Does the GOP Have a Tea Party Problem?

A question hovering around the tea party movement has been: will it hurt Republicans at the polls in November, generating third-party candidates and sucking votes away from the GOP?

Polling released this past week by Quinnipiac says this is a possibility: with tea party candidates running in a generic race, Republicans go from winners to losers, with just 25% of the vote. The Democratic Congressional Campaign Committee, for its part, has put together a list of races involving conservative challengers, some running as third-party candidates, advertised as "Palin's Primaries."

I don't know the answer to this question for sure, but I do know this: top tea party organizers are not interested in supporting third-party candidates, or in forming official Tea Party political parties in states, which means it's unlikely we'll see an organized movement to form Tea Parties and make trouble in GOP-stronghold districts.

In other words: the tea party movement won't rise up to challenge the GOP, on a national scale, any time soon.

"Personally, I think it's better to run within the established parties and try to change the parties," said Jenny Beth Martin, national co-chair of the group Tea Party Patriots. Martin's group claims to have 15 million members; after surveying local organizers, Tea Party Patriots leaders put out a statement making clear that it did not support the formation of a Tea Party political party.

With guidance from the Dick Armey-led FreedomWorks, the tea party movement figures to target, in organized fashion, about four House races and four Senate races this fall. None of those include third-party bids.

As far as third-party candidates go, it's more likely that individuals will decide to run, without the encouragement of state or national organizers, seeking to claim the tea party mantle.

But it's questionable whether such candidates would garner enough support to make a difference, despite the findings from Quinnipiac. It's one thing to tell a pollster you like the idea of a tea party candidate--and, to be sure, some conservatives are upset with the Republican Party, based on TARP and Bush-era spending--but another thing to vote for a candidate who is polling low, especially if a Republican candidate has tacked sufficiently to the right.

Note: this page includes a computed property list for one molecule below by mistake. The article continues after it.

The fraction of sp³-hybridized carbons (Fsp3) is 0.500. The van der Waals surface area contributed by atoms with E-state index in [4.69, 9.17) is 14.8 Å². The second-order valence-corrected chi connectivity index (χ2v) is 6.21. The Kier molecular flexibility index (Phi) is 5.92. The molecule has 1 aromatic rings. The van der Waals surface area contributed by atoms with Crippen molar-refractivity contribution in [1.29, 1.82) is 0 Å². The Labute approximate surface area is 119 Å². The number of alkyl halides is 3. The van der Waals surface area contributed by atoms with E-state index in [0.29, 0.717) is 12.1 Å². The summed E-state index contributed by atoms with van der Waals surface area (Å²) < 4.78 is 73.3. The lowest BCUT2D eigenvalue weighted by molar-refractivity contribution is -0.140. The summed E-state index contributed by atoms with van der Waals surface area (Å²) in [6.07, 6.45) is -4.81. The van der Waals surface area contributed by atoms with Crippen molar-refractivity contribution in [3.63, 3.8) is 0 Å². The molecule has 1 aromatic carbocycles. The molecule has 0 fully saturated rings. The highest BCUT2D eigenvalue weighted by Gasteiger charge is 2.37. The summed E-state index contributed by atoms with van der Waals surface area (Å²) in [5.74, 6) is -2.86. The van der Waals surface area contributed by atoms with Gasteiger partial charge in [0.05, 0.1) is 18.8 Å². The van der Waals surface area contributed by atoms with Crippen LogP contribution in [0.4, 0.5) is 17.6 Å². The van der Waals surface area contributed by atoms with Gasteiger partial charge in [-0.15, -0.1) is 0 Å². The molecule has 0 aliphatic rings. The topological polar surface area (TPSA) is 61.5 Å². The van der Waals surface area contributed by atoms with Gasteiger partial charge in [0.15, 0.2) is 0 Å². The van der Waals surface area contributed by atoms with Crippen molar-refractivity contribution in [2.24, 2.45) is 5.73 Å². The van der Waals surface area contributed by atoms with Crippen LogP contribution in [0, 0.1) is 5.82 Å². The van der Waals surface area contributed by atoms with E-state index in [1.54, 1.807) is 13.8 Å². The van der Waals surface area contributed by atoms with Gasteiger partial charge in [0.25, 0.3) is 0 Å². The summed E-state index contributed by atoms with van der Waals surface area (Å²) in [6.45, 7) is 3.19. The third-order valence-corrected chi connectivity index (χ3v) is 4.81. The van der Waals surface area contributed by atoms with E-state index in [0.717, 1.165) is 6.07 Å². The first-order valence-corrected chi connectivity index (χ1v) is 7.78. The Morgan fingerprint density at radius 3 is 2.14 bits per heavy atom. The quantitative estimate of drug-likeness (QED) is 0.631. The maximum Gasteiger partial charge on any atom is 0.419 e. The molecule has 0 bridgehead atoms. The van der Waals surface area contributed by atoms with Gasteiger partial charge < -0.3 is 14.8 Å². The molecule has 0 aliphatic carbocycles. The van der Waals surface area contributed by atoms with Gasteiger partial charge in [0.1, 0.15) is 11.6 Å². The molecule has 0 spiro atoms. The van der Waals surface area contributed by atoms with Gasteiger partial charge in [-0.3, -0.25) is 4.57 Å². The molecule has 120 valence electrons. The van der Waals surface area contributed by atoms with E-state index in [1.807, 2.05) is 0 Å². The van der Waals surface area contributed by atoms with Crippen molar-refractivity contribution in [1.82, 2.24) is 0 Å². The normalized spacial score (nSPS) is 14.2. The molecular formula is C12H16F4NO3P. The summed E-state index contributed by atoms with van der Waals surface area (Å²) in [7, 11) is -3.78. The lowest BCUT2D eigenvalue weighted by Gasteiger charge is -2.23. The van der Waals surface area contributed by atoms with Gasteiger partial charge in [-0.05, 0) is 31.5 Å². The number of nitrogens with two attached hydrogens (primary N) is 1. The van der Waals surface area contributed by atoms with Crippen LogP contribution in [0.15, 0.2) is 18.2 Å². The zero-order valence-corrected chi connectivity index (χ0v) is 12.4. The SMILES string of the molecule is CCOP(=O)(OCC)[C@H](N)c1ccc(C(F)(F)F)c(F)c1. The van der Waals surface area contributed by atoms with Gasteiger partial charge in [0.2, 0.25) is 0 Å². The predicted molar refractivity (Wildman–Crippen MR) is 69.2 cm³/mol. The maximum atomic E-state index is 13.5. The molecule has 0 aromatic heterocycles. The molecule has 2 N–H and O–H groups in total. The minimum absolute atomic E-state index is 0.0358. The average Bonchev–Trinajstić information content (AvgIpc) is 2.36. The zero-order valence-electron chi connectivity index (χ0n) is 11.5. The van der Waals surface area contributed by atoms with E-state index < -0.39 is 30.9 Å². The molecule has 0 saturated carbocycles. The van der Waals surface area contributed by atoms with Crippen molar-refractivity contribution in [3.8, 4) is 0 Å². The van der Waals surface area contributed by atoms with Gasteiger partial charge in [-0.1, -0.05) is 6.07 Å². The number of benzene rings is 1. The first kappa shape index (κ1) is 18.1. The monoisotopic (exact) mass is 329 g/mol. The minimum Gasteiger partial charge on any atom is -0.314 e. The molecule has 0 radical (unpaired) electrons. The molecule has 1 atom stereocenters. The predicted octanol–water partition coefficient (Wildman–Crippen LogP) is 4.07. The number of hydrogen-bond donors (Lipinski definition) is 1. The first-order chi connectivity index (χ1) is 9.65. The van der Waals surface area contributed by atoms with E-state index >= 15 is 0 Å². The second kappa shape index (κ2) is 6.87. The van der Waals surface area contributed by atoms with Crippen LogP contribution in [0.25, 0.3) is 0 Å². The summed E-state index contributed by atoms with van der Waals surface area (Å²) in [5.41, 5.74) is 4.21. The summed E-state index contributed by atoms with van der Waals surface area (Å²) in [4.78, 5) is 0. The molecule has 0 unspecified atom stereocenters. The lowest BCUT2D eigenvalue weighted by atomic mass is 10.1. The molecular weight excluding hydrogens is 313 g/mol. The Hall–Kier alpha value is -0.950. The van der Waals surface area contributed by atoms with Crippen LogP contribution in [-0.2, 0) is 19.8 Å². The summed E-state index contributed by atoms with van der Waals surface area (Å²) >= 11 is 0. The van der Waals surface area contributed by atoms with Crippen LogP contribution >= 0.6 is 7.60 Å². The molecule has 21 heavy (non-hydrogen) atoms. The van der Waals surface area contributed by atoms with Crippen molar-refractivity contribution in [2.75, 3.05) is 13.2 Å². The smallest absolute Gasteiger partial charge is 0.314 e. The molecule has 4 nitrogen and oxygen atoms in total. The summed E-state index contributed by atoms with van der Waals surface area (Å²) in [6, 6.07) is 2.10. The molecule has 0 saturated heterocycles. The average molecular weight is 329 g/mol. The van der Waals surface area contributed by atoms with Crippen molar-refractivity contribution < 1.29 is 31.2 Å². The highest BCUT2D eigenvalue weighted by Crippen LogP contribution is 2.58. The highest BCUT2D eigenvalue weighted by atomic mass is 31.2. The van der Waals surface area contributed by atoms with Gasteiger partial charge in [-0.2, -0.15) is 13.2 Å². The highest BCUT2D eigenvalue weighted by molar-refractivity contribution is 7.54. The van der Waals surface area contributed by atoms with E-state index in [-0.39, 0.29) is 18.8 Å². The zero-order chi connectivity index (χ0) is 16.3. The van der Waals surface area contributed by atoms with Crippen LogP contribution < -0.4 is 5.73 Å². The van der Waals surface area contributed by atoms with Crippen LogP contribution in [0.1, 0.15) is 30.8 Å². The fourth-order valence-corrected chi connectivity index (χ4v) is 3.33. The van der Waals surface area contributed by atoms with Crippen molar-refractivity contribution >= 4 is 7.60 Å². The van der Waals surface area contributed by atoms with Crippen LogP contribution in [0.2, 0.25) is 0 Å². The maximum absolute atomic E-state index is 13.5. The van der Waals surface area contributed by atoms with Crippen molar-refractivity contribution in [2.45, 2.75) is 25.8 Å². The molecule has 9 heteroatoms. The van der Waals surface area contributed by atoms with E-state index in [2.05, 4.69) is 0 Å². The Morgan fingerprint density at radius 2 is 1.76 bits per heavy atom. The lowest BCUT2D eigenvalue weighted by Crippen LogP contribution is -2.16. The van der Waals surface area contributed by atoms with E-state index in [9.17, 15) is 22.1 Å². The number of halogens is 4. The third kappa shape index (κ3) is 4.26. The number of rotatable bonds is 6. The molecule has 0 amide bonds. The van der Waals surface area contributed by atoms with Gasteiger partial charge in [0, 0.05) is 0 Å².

We saw a tea partier run in the Massachusetts Senate race, but Joe Kennedy (no relation to the Kennedy family, or to the other Joe Kennedy) only got 1% of the vote.

A tea partier has stepped up to run in the Nevada Senate race, but Scott Ashjian is already encountering some troubles, and national tea party organizers say they haven't actually heard of him. Tea party organizers say a tea partier has stepped up to run in a Florida congressional race...but they speculate that the candidate is a liberal plant. Regardless, it appears remote that tea party activists will coalesce behind either.

It seems to be a case of hype: the idea of a third-party conservative affecting a major race sounds intriguing, but it may not actually happen.

What's more likely is that conservative primary candidates will either 1) win Republican primaries, or 2) force establishment candidates to tack to the right. And that's something Democrats have hoped would happen for some time, as the Democratic Senatorial Campaign Committee circulated a memo to that effect in January.

There are some sizeable races where that could happen--most notably in Kentucky, where the very conservative Rand Paul (son of Ron Paul) could defeat the less conservative Trey Grayson in the GOP Senate primary, though Paul actually polls just as well against the Democrats as Greyson does.

FreedomWorks and the tea partiers are backing Senate candidates Marco Rubio in Florida, Paul in Kentucky, Pat Toomey in Pennsylvania, and Mike Lee in Utah. If those candidates start polling behind Democrats as 2010 progresses, that will be the sign that tea-partyism has forced the Republican Party too far to the right.

In House races, and in assorted other Senate races as well, there will be pressure for Republicans to sign onto health care repeal pledges, and, once tea partiers unveil their Contract from America on April 15, there will be pressure to support whatever principles that document winds up including. And that could hurt them at the ballot boxes.

But it's unlikely tea partiers will undercut the GOP's strength by running, en masse, as independent challengers.